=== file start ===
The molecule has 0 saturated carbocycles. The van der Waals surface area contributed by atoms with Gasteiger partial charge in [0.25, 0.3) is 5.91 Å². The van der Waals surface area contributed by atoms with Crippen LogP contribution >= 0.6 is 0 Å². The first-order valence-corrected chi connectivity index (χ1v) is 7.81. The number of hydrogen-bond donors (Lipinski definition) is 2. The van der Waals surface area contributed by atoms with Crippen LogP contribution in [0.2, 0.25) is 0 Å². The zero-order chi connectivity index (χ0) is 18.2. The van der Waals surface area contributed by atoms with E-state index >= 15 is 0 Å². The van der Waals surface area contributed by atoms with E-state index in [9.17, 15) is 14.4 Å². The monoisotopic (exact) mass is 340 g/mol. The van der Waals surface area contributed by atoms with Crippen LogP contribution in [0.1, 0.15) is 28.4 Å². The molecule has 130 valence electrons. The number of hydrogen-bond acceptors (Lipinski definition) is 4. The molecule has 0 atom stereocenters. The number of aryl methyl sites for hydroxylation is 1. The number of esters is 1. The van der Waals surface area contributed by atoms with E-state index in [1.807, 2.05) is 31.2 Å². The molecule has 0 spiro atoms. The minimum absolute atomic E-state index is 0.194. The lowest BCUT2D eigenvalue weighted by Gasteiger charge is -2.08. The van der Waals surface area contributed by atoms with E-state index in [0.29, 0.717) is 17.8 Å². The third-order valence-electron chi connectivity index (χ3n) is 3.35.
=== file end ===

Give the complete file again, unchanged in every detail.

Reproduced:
The molecule has 0 saturated carbocycles. The van der Waals surface area contributed by atoms with Gasteiger partial charge in [0.25, 0.3) is 5.91 Å². The van der Waals surface area contributed by atoms with Crippen LogP contribution >= 0.6 is 0 Å². The first-order valence-corrected chi connectivity index (χ1v) is 7.81. The number of hydrogen-bond donors (Lipinski definition) is 2. The van der Waals surface area contributed by atoms with Crippen LogP contribution in [0.2, 0.25) is 0 Å². The zero-order chi connectivity index (χ0) is 18.2. The van der Waals surface area contributed by atoms with E-state index >= 15 is 0 Å². The van der Waals surface area contributed by atoms with E-state index in [9.17, 15) is 14.4 Å². The monoisotopic (exact) mass is 340 g/mol. The van der Waals surface area contributed by atoms with Crippen LogP contribution in [0.1, 0.15) is 28.4 Å². The molecule has 130 valence electrons. The number of hydrogen-bond acceptors (Lipinski definition) is 4. The molecule has 0 atom stereocenters. The number of aryl methyl sites for hydroxylation is 1. The number of esters is 1. The van der Waals surface area contributed by atoms with E-state index in [1.807, 2.05) is 31.2 Å². The molecule has 0 spiro atoms. The minimum absolute atomic E-state index is 0.194. The lowest BCUT2D eigenvalue weighted by Gasteiger charge is -2.08. The van der Waals surface area contributed by atoms with E-state index in [0.29, 0.717) is 17.8 Å². The third-order valence-electron chi connectivity index (χ3n) is 3.35.